Xavier Eaglin '19 speaks in a now-deleted Cornell Athletics YouTube video.

Xavier Eaglin '19 speaks in a now-deleted Cornell Athletics YouTube video.

August 15, 2017

Charges Dismissed Against Former Cornell Basketball Player Accused of Sexual Assault

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The sexual assault charges brought against former Cornell basketball forward Xavier Eaglin ’19 in March 2016 have been dismissed.

After more than a year had elapsed since the charges were filed, Eaglin successfully moved to have his charges dismissed in April 2017. All photos of him and fingerprints taken after his arrest will be destroyed or returned to him, and all records of his arrest will be sealed, according to court documents.

Eaglin was charged and arrested by Cornell University Police Department on March 6, 2016 for charges including first degree rape and criminal obstruction of breathing or blood circulation. The alleged sexual assault took place in February of that year.

“We are just thankful justice prevailed and that we can start repairing our lives,” said Eaglin’s mother Clara Eaglin.

Although Eaglin no longer faces criminal charges, he will not be able to return to Cornell. After his arrest, Eaglin was dismissed from the basketball team and banned from campus. He spent seven days in jail before he was bailed out by his parents and then returned home to Texas, where he has since continued education at a local junior college.

The alleged assault, which drew widespread media attention, came within weeks of sexual assault charges against Wolfgang Ballinger ’17. In April, Ballinger was sentenced to six years of probation.

The Tompkins County District Attorney’s office did not immediately respond to a request for comment.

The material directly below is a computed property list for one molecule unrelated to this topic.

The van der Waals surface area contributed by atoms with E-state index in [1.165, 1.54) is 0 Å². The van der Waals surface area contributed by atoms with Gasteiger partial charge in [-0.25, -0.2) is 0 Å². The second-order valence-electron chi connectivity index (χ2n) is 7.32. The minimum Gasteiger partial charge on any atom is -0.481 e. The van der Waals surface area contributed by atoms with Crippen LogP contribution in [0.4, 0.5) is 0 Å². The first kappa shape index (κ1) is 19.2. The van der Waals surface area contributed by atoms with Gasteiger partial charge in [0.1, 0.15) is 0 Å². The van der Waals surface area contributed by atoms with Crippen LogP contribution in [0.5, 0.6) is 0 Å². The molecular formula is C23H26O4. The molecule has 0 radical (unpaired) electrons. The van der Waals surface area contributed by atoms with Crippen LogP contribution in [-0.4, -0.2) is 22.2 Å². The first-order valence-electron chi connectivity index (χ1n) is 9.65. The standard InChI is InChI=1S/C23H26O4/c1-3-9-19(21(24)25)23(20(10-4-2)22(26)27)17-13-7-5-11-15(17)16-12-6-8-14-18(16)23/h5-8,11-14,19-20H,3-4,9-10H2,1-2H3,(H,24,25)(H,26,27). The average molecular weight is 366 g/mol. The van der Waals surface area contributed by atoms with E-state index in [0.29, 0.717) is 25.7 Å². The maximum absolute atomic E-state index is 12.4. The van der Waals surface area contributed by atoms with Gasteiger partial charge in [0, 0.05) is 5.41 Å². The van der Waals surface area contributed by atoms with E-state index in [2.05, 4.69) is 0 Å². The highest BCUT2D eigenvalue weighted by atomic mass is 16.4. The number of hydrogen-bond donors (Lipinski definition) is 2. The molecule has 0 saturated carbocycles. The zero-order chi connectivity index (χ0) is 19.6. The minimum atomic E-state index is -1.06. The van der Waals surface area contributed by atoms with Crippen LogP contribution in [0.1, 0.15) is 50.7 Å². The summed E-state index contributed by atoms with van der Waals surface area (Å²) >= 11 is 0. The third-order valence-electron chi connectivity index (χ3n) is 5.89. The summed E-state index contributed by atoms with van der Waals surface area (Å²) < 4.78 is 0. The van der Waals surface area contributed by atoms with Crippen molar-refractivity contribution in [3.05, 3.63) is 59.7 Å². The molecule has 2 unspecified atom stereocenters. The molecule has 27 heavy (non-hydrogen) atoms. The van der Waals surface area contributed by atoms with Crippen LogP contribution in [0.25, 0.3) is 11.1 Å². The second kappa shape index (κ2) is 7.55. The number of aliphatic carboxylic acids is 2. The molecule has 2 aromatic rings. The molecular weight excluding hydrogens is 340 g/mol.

• he dindu

    It’s racist to accuse black people of sexual assault you know

  • A Concerned Citizen

    A year ago, commenters on early articles about this young man were eager to pillory him and brand him with a scarlet “R” based solely on allegations. Even then there were questions about the veracity of the charges — an ongoing relationship between this man and his alleged “victim”, including social media expressions of affection, etc. Now, his life is in shambles and his chance at graduating from Cornell is done, even as it appears he is possibly innocent or, at the very least, there is so little evidence of guilt the prosecutor felt it was prudent to dismiss charges without any plea deal in place. It will be interesting to see if he files a civil lawsuit against his accuser and/or Cornell.

    • Concerned parent

      He should file civil charges!

  • Kay Joseph

    This is really sad. You guys jumped to conclusions and mess up his career. We never believe this Valdectorian, fine young man was capable of this. Really Really sad. I hope you guys learned something from this. Really sad!!!

    • mma_ko

      Yeah, he’s practically an altar boy. Give me a break.

  • Mark Cook

    Xavier, I am desperately sorry. I would like to see some apologies as well from those who were only too happy to presume guilt in what was from the start a ridiculously dubious case. I’d hate to leave my civil liberties in the hands of any of them.